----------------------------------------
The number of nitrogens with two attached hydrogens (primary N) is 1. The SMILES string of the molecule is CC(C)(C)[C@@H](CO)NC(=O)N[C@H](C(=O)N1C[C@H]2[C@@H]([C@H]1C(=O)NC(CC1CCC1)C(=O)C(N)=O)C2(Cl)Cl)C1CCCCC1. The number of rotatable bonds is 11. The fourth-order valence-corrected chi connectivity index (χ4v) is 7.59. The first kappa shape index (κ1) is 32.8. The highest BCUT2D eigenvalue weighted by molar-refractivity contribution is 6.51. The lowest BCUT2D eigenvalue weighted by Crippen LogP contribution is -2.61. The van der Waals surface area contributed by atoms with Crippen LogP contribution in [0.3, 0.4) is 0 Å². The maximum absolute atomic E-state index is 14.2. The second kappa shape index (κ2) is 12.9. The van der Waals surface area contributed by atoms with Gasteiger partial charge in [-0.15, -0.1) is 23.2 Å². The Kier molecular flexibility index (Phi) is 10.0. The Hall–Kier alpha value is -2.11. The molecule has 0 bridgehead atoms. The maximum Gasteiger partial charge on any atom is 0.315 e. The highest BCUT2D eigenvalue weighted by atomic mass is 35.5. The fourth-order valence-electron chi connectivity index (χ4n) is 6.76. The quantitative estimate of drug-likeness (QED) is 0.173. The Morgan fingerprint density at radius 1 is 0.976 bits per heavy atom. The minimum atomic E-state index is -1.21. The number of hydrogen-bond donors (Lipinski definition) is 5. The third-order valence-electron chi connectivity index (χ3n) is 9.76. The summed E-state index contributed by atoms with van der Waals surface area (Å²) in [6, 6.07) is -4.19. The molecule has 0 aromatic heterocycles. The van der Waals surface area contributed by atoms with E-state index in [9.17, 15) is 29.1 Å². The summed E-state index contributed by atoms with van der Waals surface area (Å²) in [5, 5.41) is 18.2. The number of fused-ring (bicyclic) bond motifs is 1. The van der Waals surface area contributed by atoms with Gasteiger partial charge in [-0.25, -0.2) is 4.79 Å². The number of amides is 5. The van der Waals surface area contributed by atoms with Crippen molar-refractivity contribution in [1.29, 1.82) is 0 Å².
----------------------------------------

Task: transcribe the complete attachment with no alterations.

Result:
The number of nitrogens with two attached hydrogens (primary N) is 1. The SMILES string of the molecule is CC(C)(C)[C@@H](CO)NC(=O)N[C@H](C(=O)N1C[C@H]2[C@@H]([C@H]1C(=O)NC(CC1CCC1)C(=O)C(N)=O)C2(Cl)Cl)C1CCCCC1. The number of rotatable bonds is 11. The fourth-order valence-corrected chi connectivity index (χ4v) is 7.59. The first kappa shape index (κ1) is 32.8. The highest BCUT2D eigenvalue weighted by molar-refractivity contribution is 6.51. The lowest BCUT2D eigenvalue weighted by Crippen LogP contribution is -2.61. The van der Waals surface area contributed by atoms with Crippen LogP contribution in [0.3, 0.4) is 0 Å². The maximum absolute atomic E-state index is 14.2. The second kappa shape index (κ2) is 12.9. The van der Waals surface area contributed by atoms with Gasteiger partial charge in [-0.15, -0.1) is 23.2 Å². The Kier molecular flexibility index (Phi) is 10.0. The Hall–Kier alpha value is -2.11. The molecule has 0 bridgehead atoms. The maximum Gasteiger partial charge on any atom is 0.315 e. The highest BCUT2D eigenvalue weighted by atomic mass is 35.5. The fourth-order valence-electron chi connectivity index (χ4n) is 6.76. The quantitative estimate of drug-likeness (QED) is 0.173. The Morgan fingerprint density at radius 1 is 0.976 bits per heavy atom. The minimum atomic E-state index is -1.21. The number of hydrogen-bond donors (Lipinski definition) is 5. The third-order valence-electron chi connectivity index (χ3n) is 9.76. The summed E-state index contributed by atoms with van der Waals surface area (Å²) in [6, 6.07) is -4.19. The molecule has 0 aromatic heterocycles. The van der Waals surface area contributed by atoms with E-state index in [9.17, 15) is 29.1 Å². The summed E-state index contributed by atoms with van der Waals surface area (Å²) in [5, 5.41) is 18.2. The number of fused-ring (bicyclic) bond motifs is 1. The van der Waals surface area contributed by atoms with Gasteiger partial charge in [-0.25, -0.2) is 4.79 Å². The number of amides is 5. The van der Waals surface area contributed by atoms with Crippen molar-refractivity contribution in [1.29, 1.82) is 0 Å².